Everyone wants an affordable mortgage with the lowest rates possible. And even though their interest rates are higher, would-be buyers recognize they're still low. In fact, just 6 percent of buyers said they'd put off applying for a mortgage if rates surpassed 5 percent, according to a poll commissioned by Redfin. And even though rates are higher, borrowers are keeping up with their payments, as serious delinquencies (overdue by 90 days or more) fell in 48 of 50 states in November, based on the most recent statistics available from CoreLogic.

The mortgage approval process is a highly personal one and can be complicated if you're new to it. At Residential Mortgage Services, we guide our clients from beginning to end so they know exactly what to expect. High-quality, friendly service at RMS isn't just our specialty - it's our priority.

Understanding Mortgages

Millennials as Home BuyersMillennials belong to the largest generation in the U.S. at 83 million strong, according to the most recent Census Bureau data, and they're also highly diverse. Indeed, almost 45 percent are a part of a minority group. Given this, their attitudes don't always align. After all, they come from a host of different backgrounds and encompass several age groups (18 to 35 years of age).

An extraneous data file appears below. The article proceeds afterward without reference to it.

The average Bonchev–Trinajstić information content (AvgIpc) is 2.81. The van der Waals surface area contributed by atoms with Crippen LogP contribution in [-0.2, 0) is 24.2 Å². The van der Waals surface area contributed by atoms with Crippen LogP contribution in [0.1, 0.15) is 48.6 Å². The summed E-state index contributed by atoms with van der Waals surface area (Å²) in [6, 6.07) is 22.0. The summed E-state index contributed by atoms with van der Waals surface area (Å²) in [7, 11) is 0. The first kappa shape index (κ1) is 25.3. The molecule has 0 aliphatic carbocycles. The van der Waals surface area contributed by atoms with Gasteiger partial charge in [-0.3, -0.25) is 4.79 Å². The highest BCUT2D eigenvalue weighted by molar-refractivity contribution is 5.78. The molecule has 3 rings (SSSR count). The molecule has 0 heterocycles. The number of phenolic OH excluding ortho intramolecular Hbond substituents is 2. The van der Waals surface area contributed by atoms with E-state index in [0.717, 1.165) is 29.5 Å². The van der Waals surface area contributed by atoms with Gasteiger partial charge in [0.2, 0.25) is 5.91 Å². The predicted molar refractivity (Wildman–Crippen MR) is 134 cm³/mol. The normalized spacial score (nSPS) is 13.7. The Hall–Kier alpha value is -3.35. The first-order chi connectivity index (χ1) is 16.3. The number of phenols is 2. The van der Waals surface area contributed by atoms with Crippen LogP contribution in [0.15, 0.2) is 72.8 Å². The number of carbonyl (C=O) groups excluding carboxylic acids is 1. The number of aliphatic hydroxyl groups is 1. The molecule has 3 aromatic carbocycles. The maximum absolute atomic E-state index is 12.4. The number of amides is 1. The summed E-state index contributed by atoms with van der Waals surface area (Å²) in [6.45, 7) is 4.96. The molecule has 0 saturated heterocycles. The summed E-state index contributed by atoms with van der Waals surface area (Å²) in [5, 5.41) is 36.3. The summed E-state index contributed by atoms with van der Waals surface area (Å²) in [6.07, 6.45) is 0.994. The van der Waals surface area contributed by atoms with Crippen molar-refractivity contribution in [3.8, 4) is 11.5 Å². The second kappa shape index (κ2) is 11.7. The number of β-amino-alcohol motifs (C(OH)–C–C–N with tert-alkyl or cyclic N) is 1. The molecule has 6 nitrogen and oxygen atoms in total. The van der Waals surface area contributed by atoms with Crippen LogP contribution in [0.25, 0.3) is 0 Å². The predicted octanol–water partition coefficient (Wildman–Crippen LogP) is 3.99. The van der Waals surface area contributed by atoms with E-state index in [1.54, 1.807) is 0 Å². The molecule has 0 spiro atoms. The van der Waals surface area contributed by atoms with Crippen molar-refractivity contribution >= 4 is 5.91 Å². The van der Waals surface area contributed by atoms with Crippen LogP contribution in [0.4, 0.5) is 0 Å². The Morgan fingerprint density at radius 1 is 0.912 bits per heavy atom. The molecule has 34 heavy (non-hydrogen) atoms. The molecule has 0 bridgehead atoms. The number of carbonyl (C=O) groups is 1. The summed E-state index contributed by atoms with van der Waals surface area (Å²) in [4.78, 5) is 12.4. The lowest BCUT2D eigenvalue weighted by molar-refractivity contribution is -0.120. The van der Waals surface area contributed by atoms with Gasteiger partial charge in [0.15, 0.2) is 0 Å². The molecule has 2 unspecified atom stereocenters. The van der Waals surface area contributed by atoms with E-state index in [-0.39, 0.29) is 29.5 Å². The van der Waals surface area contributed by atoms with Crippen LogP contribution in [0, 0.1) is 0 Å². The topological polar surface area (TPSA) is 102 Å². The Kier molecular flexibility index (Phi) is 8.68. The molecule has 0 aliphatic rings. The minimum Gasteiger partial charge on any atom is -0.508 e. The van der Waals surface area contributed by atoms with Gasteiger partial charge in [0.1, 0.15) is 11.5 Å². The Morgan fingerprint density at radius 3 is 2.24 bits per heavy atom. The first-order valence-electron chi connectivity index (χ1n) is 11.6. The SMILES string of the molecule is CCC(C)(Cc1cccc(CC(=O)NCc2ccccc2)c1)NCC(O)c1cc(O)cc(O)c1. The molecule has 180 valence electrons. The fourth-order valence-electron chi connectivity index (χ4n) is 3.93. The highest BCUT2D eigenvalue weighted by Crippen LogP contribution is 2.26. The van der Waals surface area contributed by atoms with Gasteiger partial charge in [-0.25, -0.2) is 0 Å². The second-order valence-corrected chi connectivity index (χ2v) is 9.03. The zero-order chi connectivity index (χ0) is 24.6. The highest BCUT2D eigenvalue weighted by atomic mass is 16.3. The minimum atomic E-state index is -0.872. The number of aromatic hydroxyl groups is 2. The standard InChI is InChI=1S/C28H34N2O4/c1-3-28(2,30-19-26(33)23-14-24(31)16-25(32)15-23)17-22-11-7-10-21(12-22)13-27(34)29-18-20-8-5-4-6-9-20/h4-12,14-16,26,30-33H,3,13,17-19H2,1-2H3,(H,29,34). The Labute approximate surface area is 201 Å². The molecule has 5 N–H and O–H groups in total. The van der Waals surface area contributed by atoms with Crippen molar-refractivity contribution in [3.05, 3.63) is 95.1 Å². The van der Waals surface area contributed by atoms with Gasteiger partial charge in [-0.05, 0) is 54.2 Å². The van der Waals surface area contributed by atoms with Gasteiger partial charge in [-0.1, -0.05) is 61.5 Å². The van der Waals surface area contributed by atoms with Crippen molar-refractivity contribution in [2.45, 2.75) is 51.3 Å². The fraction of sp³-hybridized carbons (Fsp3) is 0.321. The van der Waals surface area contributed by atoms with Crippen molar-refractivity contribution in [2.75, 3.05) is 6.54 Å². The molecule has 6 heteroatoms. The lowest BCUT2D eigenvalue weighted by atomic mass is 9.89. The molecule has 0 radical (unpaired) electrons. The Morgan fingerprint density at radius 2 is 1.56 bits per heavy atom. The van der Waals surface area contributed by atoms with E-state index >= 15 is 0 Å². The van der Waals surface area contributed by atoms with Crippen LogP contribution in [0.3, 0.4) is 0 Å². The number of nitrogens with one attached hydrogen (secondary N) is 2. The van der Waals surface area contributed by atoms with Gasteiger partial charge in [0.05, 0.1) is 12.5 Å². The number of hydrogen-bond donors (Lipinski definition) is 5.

But one area where millennials are in relative lockstep is homeownership. Many are experiencing the same obstacles to achieving the American dream, new polling data suggests.

The homeownership rate climbed in 2017, reaching 64.2 percent in the fourth quarter, according to the Census Bureau. Up from 63.7 percent in Q4 of 2016, homeownership is currently at its highest point since Q4 2014. It also ticked higher from 63.9 percent in the third quarter. 

And believe it or not, it was none other than millennials who pushed homeownership forward. As reported by The Wall Street Journal, the percentage of buyers 35 years of age and under in 2017's closing quarter reached 36 percent, up 1.3 percent from the fourth quarter of the preceding year.

Supply shortfall causing frustrations

But millennials have been met with a few bumps in the road, influenced largely by supply constraints. According to data from, numerous first-time homebuyers in the previous 12 months had limited options to select from, with inventory down almost 9 percent compared to the previous year. This caused asking prices to reach levels often beyond their financial means.

Joe Kirchner, senior economist, indicated builders can't move fast enough to shore up the number of property listings, but they still need to be mindful of buyers' budgets.

"Builders will need to focus more on homes geared for moderate incomes, partner with the government on initiatives to transform distressed urban neighborhoods and overcome labor shortages through a combination of workforce development training and pressure to ease artificial restrictions on the supply of labor," Kirchner said.

For 70 consecutive months, asking prices have risen on a year-over-year basis. In December, the median for an existing home was $246,800, according to the National Association of Realtors. Inventory levels also fell in December from the same period 12 months ago, down 11.4 percent to just 1.4 million up for sale. That's the lowest amount on record.